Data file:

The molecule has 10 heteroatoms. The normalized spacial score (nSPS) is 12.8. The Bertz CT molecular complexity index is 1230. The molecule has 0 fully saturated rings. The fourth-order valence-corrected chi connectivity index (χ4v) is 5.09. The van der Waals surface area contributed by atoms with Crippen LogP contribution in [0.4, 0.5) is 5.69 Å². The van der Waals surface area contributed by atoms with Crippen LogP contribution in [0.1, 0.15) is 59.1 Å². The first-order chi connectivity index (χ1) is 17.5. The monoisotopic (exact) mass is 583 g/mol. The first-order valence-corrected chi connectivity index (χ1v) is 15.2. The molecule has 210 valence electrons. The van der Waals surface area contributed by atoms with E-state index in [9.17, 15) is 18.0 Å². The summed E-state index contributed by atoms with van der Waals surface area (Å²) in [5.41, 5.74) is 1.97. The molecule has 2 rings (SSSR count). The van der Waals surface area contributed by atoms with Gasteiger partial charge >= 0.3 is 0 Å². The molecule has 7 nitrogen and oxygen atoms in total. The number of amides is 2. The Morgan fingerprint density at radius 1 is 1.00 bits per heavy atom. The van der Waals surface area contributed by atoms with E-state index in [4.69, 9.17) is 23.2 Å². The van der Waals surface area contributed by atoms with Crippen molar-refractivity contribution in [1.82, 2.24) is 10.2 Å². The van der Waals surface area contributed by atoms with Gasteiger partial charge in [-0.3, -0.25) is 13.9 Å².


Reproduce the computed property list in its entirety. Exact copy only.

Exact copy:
The molecule has 10 heteroatoms. The normalized spacial score (nSPS) is 12.8. The Bertz CT molecular complexity index is 1230. The molecule has 0 fully saturated rings. The fourth-order valence-corrected chi connectivity index (χ4v) is 5.09. The van der Waals surface area contributed by atoms with Crippen LogP contribution in [0.4, 0.5) is 5.69 Å². The van der Waals surface area contributed by atoms with Crippen LogP contribution in [0.1, 0.15) is 59.1 Å². The first-order chi connectivity index (χ1) is 17.5. The monoisotopic (exact) mass is 583 g/mol. The first-order valence-corrected chi connectivity index (χ1v) is 15.2. The molecule has 210 valence electrons. The van der Waals surface area contributed by atoms with E-state index in [9.17, 15) is 18.0 Å². The summed E-state index contributed by atoms with van der Waals surface area (Å²) in [5.41, 5.74) is 1.97. The molecule has 2 rings (SSSR count). The van der Waals surface area contributed by atoms with Gasteiger partial charge >= 0.3 is 0 Å². The molecule has 7 nitrogen and oxygen atoms in total. The number of amides is 2. The Morgan fingerprint density at radius 1 is 1.00 bits per heavy atom. The van der Waals surface area contributed by atoms with E-state index in [4.69, 9.17) is 23.2 Å². The van der Waals surface area contributed by atoms with Crippen molar-refractivity contribution in [1.82, 2.24) is 10.2 Å². The van der Waals surface area contributed by atoms with Gasteiger partial charge in [-0.3, -0.25) is 13.9 Å².